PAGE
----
England's Law Commission Seeks Views on Draft Legislation to Label Crypto as Property

The Law Commission also called for evidence on its project on digital assets and electronic trade documents in private international law.

AccessTimeIconFeb 22, 2024 at 11:24 a.m. UTC
Updated Mar 8, 2024 at 9:58 p.m. UTC
  • The Law Commission is seeking views on draft legislation to assign property rights to crypto and called for evidence for its project on digital assets and electronic trade documents.
  • The responses will determine the shape of legislation to be proposed to the government.

The Law Commission, which reviews and recommends changes to laws in England and Wales, published a consultation on draft legislation to label crypto as property.

The independent statutory body's report on digital assets last year showed that crypto tokens and non-fungible tokens were able to attract property rights. Responses are required by March 22.

"Personal property rights are important for many reasons, including in the event of insolvency or where assets are interfered with or unlawfully taken," the commission said on Thursday. "However, because digital assets differ significantly from physical assets, and from rights-based assets like debts and financial securities, they do not fit within traditional categories of personal property."

The Law Commission also called for evidence for its project on digital assets and electronic trade documents in private international law. The deadline for comments is May 16.

The responses will determine what happens next. For the crypto as property bill that will be a final version to be proposed to the government. The international documentation consultation will inform the next phase of the project, which is likely to include proposals for law reform, the commission said.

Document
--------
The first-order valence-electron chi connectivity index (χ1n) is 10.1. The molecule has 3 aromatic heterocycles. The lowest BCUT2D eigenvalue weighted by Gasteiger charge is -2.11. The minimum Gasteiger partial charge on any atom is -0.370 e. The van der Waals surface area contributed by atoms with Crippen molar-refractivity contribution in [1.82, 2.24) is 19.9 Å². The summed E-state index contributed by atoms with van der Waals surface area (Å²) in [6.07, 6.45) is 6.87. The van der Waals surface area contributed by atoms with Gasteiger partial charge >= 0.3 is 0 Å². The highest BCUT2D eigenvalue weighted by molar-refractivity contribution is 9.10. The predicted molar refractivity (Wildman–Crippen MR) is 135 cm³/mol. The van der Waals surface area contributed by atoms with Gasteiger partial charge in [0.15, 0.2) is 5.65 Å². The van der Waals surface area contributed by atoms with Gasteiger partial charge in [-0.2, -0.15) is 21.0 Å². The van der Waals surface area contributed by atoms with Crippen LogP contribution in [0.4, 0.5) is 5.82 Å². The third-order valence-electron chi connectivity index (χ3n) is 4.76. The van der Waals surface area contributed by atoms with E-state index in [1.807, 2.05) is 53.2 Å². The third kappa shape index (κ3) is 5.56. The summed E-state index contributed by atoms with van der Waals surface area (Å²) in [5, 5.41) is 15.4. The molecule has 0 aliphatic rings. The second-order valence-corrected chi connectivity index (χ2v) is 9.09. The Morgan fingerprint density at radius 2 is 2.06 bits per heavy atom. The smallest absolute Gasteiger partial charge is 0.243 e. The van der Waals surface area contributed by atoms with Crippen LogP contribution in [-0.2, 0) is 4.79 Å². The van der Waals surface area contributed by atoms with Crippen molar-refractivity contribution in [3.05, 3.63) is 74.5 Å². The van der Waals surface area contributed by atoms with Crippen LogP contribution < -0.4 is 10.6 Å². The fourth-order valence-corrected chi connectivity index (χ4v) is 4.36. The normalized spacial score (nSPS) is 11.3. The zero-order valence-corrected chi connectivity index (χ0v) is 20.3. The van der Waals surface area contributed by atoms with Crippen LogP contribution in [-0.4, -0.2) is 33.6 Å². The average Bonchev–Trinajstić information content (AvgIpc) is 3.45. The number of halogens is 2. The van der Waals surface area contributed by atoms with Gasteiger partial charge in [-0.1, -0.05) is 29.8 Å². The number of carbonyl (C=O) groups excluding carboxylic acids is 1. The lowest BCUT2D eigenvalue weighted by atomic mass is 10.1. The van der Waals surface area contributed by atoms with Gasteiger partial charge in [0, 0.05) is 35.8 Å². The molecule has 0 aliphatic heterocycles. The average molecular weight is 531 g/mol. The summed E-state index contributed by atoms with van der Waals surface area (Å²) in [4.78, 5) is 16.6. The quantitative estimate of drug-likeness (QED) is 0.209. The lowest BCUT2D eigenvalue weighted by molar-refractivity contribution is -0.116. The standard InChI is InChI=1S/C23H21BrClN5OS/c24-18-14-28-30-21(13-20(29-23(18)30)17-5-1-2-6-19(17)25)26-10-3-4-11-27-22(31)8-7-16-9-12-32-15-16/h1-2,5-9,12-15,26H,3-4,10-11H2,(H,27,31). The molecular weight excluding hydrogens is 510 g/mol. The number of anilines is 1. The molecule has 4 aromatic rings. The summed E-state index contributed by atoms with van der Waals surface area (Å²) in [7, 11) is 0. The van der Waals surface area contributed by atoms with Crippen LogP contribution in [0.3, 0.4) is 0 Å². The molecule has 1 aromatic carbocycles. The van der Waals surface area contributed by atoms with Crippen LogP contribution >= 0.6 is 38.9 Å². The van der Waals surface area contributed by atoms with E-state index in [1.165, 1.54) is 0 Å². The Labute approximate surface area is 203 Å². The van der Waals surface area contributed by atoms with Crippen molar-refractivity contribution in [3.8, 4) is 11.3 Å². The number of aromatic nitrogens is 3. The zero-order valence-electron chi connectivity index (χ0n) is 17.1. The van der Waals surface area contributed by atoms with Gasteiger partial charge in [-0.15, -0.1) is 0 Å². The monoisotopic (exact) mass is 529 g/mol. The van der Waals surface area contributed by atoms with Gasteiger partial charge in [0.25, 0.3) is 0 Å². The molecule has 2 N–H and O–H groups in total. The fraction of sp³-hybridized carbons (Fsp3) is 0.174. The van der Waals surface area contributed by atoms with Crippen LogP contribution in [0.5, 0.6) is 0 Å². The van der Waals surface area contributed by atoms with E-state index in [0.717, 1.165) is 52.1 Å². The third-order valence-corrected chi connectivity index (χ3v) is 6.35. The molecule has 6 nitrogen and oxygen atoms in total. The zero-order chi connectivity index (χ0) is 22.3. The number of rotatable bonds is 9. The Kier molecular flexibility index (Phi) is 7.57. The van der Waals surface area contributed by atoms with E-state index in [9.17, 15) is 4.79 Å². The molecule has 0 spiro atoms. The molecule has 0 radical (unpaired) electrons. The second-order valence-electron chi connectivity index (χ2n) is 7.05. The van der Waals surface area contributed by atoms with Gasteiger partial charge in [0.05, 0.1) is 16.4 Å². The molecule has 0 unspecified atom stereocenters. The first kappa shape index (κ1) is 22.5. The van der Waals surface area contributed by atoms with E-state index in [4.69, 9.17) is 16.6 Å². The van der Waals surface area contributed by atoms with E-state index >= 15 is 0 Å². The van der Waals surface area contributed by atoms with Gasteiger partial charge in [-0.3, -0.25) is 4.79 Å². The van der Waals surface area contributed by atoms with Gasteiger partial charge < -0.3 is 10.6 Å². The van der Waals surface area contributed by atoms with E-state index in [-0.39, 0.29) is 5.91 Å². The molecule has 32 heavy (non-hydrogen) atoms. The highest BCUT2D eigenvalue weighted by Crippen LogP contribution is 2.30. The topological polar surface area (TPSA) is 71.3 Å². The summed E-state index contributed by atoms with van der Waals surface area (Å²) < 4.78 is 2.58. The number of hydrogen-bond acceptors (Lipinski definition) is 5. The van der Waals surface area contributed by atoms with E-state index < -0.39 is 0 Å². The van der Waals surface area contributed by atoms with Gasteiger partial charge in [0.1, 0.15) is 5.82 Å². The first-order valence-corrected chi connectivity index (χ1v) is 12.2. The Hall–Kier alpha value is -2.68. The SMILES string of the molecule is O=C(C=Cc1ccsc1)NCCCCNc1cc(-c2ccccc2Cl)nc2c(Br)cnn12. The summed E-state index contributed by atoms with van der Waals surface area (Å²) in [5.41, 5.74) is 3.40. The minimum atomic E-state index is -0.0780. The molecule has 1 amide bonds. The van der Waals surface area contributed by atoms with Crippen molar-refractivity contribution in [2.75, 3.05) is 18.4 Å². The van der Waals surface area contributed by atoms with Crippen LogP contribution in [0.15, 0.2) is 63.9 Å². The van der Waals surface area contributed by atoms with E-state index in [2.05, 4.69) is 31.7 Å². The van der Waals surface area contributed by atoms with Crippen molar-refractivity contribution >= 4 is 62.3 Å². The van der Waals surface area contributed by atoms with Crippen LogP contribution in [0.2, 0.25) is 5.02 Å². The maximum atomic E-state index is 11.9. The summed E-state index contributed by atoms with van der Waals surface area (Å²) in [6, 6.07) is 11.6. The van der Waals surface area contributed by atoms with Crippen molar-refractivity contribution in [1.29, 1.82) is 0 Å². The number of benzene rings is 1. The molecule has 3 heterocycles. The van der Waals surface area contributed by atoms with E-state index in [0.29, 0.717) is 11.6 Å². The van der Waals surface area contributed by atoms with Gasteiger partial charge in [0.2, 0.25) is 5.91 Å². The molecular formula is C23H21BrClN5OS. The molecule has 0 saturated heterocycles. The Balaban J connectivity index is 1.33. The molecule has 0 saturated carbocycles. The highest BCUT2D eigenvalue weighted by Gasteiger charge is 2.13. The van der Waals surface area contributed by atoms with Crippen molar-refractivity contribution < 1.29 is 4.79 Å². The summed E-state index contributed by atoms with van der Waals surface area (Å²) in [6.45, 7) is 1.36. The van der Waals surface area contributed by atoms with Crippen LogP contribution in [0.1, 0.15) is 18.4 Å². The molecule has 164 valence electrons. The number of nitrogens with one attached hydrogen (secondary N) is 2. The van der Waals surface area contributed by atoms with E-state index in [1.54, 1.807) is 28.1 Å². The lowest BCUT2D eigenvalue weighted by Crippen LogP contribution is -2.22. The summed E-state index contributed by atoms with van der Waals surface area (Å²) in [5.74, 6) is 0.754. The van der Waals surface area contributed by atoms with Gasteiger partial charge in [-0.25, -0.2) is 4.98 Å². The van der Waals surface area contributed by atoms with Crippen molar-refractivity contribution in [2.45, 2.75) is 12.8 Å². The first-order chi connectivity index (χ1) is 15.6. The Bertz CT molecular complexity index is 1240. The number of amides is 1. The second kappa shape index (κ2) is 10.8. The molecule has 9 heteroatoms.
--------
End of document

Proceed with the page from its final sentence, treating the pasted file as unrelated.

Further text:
"Digitization and decentralization pose significant challenges to the traditional methods by which private international law resolves conflicts of jurisdiction and conflicts of laws," Sarah Green, the commissioner for commercial and common law, said in a statement.

The body is looking to hear about the extent to which existing methods of private international law work with digital assets or electronic trade documents. It also wants to know about the challenges people have encountered in dealing with digital assets or electronic trade documents in both commercial and legal practice. The Electronic Trade Document Act that allows the U.K. to digitize trade documents became law last year.

UPDATE (Feb. 22, 11:30 UTC): Swaps word order in headline.

UPDATE (Feb. 22, 12:25 UTC): Adds next steps in fifth paragraph, quote in sixth, types of information sought in last paragraph.

Edited by Sheldon Reback.


Please note that our privacy policy, terms of use, cookies, and do not sell my personal information has been updated.

CoinDesk is an award-winning media outlet that covers the cryptocurrency industry. Its journalists abide by a strict set of editorial policies. In November 2023, CoinDesk was acquired by the Bullish group, owner of Bullish, a regulated, digital assets exchange. The Bullish group is majority-owned by Block.one; both companies have interests in a variety of blockchain and digital asset businesses and significant holdings of digital assets, including bitcoin. CoinDesk operates as an independent subsidiary with an editorial committee to protect journalistic independence. CoinDesk employees, including journalists, may receive options in the Bullish group as part of their compensation.

Camomile Shumba

Camomile Shumba is a CoinDesk regulatory reporter based in the UK. She previously worked as an intern for Business Insider and Bloomberg News. She does not currently hold value in any digital currencies or projects.